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Last Updated: Monday, 11 December 2006, 18:35 GMT
Pinochet legacy still in dispute
By Nick Caistor
Regional analyst

Pinochet supporters hold photographs and candles
Gen Pinochet will not receive a state burial

The clashes on the streets in the Chilean capital, Santiago, between supporters and opponents of the late General Pinochet show how the figure of the former military dictator continues to divide Chile more than 30 years after he seized power.

His supporters argue, as British Prime Minister Margaret Thatcher once said, that Pinochet "saved Chile for democracy".

They contend that he stepped in when the country was on the verge of chaos that could have led to a Communist take-over and alignment with the Soviet Union.

His 17 years in power, they say, allowed political passions to cool and for the Chilean economy to be put on the right track based on free market principles instead of the social experiment led by President Salvador Allende's Popular Unity government.

The healing of the wounds of the past has been helped by the continued dynamic growth of the Chilean economy

His opponents say that he used brutal force to impose order on the country, in a reign of terror that saw more than 3,000 Chileans killed and many thousands tortured or forced to live in exile abroad.

Worse still, say his opponents, he broke Chile's long democratic tradition by leading a military coup and then having himself installed as president.

His claims to represent the wishes of a majority of Chileans were shown to be false when his candidacy to stand in elections for eight more years in office was rejected decisively in 1988.

Exorcising Pinochet era

Since 1990, Chile has been governed by the "Concertacion", a broad alliance of centre and left-wing parties.

The three Concertacion presidents have avoided extreme political or economic measures, preferring to steer a middle course and take the majority of Chileans with them.

Chilean soldiers look at a newsstand with papers reporting Pinochet's death
Pinochet's legacy will be long debated by Chileans
In September 1973, General Pinochet overthrew President Salvador Allende from the Socialist Party.

When Ricardo Lagos, also of the Socialist Party, stood as candidate in the 1999-2000 presidential elections, there was no sense of fear or shock, and he won by a comfortable margin.

President Lagos continued the same gradual progressive policies of his predecessors, but also began moves to put figures from the Pinochet era on trial for human rights abuses, and gave official compensation to victims of state repression.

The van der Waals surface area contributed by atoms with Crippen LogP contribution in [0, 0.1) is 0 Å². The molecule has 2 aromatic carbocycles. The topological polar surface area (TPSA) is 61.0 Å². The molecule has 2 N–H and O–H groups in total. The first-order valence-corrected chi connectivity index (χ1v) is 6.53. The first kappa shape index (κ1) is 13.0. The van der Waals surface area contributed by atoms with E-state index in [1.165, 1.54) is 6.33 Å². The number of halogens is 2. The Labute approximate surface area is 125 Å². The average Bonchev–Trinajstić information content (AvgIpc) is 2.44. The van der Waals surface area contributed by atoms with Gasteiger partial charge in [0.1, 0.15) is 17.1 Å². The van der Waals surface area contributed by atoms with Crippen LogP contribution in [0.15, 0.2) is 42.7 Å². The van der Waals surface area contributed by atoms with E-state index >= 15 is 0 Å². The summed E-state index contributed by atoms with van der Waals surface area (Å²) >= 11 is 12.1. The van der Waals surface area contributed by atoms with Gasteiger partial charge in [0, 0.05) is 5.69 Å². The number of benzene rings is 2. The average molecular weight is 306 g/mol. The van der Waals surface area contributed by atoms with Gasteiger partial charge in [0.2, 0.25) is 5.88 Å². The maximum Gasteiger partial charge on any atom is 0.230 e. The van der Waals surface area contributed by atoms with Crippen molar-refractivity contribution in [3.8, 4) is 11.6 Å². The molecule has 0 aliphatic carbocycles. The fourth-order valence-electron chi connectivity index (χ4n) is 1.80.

By the time he handed over power to Chile's first woman president Michelle Bachelet at the start of 2006, President Lagos had removed most of the remaining traces of General Pinochet's regime in Chile's institutions, and he enjoyed a 70% approval rating.

Row over economy

In recent years, the right-wing in Chile also distanced itself from the general, especially after accusations of financial mis-dealings began to emerge.

Political leaders such as Joaquin Lavin and Sebastian Pinera stressed they believed in parliamentary democracy as the way forward for their country, and were careful not to hark back to the Pinochet era.

The healing of the wounds of the past has been helped by the continued dynamic growth of the Chilean economy, which has allowed levels of poverty to be substantially decreased in the past 15 years.

Although General Pinochet's supporters claim this success is based on the efforts he made while president, members of the Concertacion and other analysts put it down to continued good management throughout the 1990s.

The healthy economic situation has often depended on the export of copper and the revenues this produces - and as President Bachelet recently pointed out, this is due to the fact that President Allende nationalised the industry early in the 1970s, before he was overthrown by Pinochet.

So confident is the president that a vast majority of Chileans back the current system, that she has even denied the general (whose forces detained and tortured her father, an air-force brigadier, and was herself tortured) a state funeral.

Instead, he is to be buried with full military honours as a former head of the army. His remains will be taken to a family property south of the capital.

"We're among so many people who have no love for us, we don't expect anything. We never expected a thing from this government," was his son Augusto Pinochet Hiriarte's bitter final comment.

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